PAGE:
The American people are continuing to struggle with economic uncertainty and are perplexed as to what it’s going to take to turn the economy around. Recent Department of Commerce (DOC) figures are depressing and don’t help for optimism as consumer spending suffered a 0.1 percent decrease in May, adjusting for inflation. This comes on the heels of a 0.2 percent drop in April. It’s no wonder that Americans are reluctant to part with their hard-earned money given the state of the economy at large.
Last week, we were treated to yet another grim reminder that our so-called “recovery” is more like anything but. According to DOC’s most recent review of the data, the U.S. gross domestic product (GDP) shrank 2.9 percent in the first quarter of 2014. GDP is critically important because it measures the market value of the goods and services produced by a nation. And while 2.9 percent may not seem like a massive drop, it happens to be the worst such contraction in five years.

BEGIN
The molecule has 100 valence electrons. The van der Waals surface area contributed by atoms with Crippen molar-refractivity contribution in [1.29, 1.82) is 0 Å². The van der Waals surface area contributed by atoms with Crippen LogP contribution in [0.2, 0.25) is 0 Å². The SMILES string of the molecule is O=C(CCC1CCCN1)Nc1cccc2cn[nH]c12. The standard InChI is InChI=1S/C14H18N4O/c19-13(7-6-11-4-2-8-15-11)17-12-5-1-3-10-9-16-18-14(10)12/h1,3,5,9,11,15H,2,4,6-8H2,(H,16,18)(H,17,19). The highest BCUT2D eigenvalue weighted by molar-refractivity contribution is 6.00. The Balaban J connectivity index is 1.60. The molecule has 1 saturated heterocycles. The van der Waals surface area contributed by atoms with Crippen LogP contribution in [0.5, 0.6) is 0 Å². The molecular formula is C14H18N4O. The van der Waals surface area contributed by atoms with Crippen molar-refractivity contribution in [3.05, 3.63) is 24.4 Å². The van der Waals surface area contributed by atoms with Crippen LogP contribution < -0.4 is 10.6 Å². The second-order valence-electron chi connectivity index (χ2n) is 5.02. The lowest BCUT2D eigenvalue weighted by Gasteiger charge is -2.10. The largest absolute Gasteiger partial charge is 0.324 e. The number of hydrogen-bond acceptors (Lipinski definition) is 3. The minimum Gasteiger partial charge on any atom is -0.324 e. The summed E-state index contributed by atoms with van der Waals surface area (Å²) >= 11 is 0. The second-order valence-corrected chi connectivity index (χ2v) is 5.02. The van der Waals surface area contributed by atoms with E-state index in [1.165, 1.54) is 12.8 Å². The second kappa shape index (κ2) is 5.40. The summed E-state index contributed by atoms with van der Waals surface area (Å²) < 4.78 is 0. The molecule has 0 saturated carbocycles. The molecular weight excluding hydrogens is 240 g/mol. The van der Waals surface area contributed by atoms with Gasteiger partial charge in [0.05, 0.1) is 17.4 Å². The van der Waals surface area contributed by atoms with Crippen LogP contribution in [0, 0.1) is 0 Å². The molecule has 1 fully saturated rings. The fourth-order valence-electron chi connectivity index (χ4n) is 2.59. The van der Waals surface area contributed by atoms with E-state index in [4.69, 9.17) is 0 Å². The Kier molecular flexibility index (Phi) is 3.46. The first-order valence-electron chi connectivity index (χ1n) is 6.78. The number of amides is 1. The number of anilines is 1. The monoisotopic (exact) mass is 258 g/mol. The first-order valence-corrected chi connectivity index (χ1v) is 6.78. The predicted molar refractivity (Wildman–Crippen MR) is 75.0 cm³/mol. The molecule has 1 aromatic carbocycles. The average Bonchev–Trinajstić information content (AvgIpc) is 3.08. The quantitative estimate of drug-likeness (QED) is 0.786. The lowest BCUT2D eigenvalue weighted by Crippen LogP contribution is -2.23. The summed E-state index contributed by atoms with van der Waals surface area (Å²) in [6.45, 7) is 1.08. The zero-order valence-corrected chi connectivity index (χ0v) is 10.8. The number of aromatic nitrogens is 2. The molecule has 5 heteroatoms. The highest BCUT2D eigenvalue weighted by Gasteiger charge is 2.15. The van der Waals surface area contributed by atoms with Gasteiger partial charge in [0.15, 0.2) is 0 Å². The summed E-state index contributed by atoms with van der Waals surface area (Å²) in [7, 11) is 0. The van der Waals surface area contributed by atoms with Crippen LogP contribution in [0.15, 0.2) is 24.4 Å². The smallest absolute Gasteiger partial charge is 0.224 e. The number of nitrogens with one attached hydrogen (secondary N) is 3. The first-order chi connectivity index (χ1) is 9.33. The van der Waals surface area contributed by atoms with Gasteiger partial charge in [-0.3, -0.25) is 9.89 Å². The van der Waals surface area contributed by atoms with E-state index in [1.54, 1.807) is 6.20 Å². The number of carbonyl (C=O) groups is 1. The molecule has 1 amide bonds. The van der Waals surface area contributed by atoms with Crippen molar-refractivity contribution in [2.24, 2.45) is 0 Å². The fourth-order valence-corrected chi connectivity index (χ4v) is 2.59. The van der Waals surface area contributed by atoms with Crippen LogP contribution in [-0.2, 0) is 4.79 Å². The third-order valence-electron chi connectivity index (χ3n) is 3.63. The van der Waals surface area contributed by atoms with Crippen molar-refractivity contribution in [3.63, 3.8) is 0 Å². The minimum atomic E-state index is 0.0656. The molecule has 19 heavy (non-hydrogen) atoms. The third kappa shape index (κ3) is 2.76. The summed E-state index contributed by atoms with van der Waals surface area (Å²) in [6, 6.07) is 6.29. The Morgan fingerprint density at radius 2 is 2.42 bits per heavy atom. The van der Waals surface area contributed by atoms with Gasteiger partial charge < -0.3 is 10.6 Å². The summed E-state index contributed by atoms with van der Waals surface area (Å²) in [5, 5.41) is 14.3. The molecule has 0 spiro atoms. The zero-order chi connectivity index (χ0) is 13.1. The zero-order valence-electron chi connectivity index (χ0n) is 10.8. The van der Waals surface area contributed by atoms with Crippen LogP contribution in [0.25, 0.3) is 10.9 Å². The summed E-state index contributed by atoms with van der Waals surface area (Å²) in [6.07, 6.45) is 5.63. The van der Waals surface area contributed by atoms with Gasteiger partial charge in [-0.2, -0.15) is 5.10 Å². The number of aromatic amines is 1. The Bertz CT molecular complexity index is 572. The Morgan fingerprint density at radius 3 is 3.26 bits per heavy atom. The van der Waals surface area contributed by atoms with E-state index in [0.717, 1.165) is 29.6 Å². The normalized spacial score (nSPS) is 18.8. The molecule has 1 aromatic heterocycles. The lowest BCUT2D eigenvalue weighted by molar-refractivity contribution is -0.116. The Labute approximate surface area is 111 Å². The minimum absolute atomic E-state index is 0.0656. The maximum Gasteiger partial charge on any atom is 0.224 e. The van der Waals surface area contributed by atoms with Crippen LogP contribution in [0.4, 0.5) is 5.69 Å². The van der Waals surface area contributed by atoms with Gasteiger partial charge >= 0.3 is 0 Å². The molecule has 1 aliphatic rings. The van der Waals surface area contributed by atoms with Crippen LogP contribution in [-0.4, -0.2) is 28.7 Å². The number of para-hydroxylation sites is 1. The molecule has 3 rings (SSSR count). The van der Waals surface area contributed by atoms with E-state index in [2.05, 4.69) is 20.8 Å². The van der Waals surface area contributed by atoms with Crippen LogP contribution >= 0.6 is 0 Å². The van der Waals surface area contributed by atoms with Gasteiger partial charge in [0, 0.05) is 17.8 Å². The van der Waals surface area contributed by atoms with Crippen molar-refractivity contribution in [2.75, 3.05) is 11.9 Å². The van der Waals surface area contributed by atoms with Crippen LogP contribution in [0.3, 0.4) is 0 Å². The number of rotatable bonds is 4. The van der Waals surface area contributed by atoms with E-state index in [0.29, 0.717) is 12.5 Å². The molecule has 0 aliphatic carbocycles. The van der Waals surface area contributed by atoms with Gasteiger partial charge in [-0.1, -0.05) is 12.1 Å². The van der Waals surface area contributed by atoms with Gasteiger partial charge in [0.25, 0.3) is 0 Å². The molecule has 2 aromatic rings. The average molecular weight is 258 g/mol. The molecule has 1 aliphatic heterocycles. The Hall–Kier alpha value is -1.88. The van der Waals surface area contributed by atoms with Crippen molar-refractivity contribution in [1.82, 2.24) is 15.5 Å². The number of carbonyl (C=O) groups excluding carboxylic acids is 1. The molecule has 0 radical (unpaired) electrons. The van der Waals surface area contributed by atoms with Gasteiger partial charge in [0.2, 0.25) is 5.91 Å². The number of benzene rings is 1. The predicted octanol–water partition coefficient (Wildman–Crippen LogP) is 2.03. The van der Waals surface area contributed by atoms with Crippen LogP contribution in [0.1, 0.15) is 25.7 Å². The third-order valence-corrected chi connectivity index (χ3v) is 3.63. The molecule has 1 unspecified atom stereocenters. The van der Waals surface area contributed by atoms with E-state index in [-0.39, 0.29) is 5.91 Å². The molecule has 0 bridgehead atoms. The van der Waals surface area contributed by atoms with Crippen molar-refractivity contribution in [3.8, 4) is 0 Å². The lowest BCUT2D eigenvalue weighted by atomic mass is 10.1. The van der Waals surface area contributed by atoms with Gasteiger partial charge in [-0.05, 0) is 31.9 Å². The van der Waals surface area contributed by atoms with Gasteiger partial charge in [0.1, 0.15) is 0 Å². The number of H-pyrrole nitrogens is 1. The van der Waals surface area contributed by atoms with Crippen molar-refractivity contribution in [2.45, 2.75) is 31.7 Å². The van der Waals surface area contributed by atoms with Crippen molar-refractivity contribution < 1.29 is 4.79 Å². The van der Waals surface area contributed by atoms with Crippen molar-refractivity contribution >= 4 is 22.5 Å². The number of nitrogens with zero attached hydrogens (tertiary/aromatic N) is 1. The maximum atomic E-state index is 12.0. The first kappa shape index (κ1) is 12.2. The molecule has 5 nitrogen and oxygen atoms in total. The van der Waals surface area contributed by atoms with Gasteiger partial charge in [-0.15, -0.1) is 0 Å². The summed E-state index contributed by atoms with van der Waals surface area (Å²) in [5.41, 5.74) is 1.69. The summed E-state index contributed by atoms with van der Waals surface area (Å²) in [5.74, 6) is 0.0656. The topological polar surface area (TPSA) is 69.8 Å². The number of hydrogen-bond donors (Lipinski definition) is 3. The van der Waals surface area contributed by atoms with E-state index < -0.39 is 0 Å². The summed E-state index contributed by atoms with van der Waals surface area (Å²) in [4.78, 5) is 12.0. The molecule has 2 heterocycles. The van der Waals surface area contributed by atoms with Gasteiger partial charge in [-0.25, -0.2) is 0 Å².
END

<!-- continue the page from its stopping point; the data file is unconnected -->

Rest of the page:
The Wall Street Journal provided even greater context, pointing out that the economy performed worse in this quarter than those in which the 9/11 terror attacks, Hurricane Katrina and the implosion of Lehman Brothers occurred. According to their analysis, for the economy to catch up with its previous growth rate, it would need to grow at a rate of more than four percent for the remaining three quarters of 2014, which the Journal said hasn’t happened in over ten years.
Getting our economy moving again is certainly a challenge, but the United States does have one secret weapon in the fight against stagnation which we have yet to deploy: our full international trading power. By passing Trade Promotion Authority (TPA) legislation, Congress can work with President Obama to finalize crucial trade agreements so that American goods and services can flow more freely around the world, supporting domestic jobs and giving our economy the boost it so desperately needs. Unfortunately, TPA has been held up for far too long because of shortsighted political calculation.
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